A University of North Carolina Chapel Hill student held a press conference this week to say she was raped by a football player. The UNC sophomore says she reported the rape in February, but the accused student wasn’t suspended from the team until yesterday.
On Think, Krys Boyd talked with Jessica Luther, author of “Unsportsmanlike Conduct: College Football and the Politics of Rape,” about why colleges protect players accused of sexual assault.
The KERA Interview
Jessica Luther on …
… why colleges want to protect players:
“This is big money football. They make a lot of money on college football and there are certainly schools where football floats a lot of the athletics. But there are also big time money boosters who are very invested in football. When they win championships they get more applications. There’s a lot of stuff that’s happening around football that the university really likes.”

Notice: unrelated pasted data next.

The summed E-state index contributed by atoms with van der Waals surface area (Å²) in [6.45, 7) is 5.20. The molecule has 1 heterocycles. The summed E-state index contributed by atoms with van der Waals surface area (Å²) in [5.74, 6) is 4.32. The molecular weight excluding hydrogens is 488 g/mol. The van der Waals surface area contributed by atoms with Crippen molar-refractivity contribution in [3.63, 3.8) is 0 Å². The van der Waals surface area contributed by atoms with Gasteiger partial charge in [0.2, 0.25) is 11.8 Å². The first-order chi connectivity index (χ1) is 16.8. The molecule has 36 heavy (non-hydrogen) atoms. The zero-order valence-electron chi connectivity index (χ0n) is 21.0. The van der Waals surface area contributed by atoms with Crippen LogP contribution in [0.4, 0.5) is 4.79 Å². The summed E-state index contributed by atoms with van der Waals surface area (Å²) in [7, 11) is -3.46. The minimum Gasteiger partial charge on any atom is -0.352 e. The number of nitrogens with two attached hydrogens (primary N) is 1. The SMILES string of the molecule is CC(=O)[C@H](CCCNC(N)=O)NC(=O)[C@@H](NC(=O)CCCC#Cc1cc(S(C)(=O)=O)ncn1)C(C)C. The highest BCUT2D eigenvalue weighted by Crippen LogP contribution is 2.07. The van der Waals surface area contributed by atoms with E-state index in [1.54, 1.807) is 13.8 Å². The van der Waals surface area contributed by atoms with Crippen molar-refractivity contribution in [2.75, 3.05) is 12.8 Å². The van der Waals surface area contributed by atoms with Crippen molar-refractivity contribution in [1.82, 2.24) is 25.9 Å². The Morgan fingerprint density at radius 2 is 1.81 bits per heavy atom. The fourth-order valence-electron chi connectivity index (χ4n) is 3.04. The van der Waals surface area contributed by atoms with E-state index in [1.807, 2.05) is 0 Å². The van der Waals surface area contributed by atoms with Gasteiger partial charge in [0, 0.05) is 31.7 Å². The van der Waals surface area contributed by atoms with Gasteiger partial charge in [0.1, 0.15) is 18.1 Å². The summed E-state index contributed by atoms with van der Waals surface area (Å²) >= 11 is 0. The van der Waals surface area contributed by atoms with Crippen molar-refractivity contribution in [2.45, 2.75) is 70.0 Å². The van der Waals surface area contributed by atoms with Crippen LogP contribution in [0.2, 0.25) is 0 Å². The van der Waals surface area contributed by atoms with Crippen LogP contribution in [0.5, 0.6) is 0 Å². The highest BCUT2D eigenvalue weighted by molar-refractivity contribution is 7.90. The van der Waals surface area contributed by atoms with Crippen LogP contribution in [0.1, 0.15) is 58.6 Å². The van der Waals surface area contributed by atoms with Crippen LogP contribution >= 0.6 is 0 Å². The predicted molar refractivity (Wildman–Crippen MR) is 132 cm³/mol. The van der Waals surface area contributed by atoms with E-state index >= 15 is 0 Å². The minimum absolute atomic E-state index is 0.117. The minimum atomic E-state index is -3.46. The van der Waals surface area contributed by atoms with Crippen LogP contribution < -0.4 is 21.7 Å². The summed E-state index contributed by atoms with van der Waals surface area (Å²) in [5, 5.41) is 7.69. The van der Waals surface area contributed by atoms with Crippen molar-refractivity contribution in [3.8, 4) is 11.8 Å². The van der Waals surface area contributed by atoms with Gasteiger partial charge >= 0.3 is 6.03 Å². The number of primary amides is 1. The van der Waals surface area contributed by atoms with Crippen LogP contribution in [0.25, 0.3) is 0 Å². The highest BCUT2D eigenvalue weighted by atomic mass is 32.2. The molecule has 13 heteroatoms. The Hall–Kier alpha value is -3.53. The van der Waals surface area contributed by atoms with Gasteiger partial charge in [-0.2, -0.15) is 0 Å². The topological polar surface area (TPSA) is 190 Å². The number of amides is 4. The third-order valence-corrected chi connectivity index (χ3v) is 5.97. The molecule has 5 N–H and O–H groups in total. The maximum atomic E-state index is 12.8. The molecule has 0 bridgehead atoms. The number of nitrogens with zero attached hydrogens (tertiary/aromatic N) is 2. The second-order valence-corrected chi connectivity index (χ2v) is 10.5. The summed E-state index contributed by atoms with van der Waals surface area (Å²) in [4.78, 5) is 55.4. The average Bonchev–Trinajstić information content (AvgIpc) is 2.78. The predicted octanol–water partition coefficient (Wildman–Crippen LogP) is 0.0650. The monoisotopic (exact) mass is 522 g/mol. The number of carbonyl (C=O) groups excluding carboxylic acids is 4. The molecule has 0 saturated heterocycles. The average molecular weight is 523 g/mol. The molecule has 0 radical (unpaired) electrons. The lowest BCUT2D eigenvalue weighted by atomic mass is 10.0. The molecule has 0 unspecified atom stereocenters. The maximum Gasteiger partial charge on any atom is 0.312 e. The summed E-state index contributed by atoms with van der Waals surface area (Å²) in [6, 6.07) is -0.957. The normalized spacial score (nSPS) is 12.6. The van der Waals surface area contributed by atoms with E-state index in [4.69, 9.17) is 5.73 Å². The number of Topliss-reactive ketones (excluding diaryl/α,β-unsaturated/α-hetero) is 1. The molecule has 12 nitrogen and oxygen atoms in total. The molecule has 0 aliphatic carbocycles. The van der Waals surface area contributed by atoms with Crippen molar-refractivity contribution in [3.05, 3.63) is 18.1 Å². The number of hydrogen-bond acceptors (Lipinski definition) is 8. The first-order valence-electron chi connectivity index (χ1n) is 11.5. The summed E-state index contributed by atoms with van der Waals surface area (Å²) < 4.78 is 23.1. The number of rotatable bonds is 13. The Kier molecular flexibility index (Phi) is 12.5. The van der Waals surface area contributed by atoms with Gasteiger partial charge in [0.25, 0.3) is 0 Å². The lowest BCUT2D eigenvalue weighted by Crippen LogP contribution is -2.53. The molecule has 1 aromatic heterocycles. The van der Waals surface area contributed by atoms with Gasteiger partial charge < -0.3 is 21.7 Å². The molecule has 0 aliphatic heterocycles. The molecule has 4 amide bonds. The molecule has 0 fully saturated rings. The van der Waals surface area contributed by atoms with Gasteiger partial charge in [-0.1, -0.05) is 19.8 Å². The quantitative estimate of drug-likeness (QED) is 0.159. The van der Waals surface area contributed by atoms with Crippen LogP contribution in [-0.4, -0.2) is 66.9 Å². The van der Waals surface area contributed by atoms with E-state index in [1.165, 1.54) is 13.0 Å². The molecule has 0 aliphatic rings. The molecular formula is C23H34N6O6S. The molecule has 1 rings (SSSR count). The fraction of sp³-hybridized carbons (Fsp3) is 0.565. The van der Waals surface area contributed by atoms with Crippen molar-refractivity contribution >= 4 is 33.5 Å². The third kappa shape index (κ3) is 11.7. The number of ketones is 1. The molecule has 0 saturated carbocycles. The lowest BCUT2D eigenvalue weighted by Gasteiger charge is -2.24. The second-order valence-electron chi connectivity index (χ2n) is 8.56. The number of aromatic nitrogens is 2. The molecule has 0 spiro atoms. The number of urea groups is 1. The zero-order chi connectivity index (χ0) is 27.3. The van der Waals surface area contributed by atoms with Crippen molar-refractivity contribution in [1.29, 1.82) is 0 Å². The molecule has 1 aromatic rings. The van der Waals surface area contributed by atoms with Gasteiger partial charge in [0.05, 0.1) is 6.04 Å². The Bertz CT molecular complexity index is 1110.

… why coaches want to protect players:
“Coaches themselves have a big incentive. There are actually coaches who have built-in bonuses if they make it to a bowl game or if they make it to a playoff, if they win the championship. They literally make more money doing that, so it’s important to recognize in talking about this topic that with these players there’s a system built around them to protect them in these moments, but it’s because they can then keep them on the field.”
… the role the media plays:
“People are told that they’re supposed to write about this as a sport, and they’re familiar with it as a sport. This is difficult, and I understand why it is. On one side of these cases you often have an athlete that people know, especially the beat writers. They’re already familiar with him. They have a sense of him as a person and as a player. I’ve seen them preform on the field. On the other side you often have an anonymous person who’s reported who’s disrupting the very thing that they are supposed to be talking about. And it’s easy to skew to the one side.”
… the celebrity of college football players:
“College football is interesting because these guy aren’t even getting paid … They’re like 18, 19, 20-year-old guys. They are definitely big men on campus, that’s probably the term that we would use. People want to be near them. They want to be friends with them. They want to be in that circle. And I do think that overshadows everything about this.”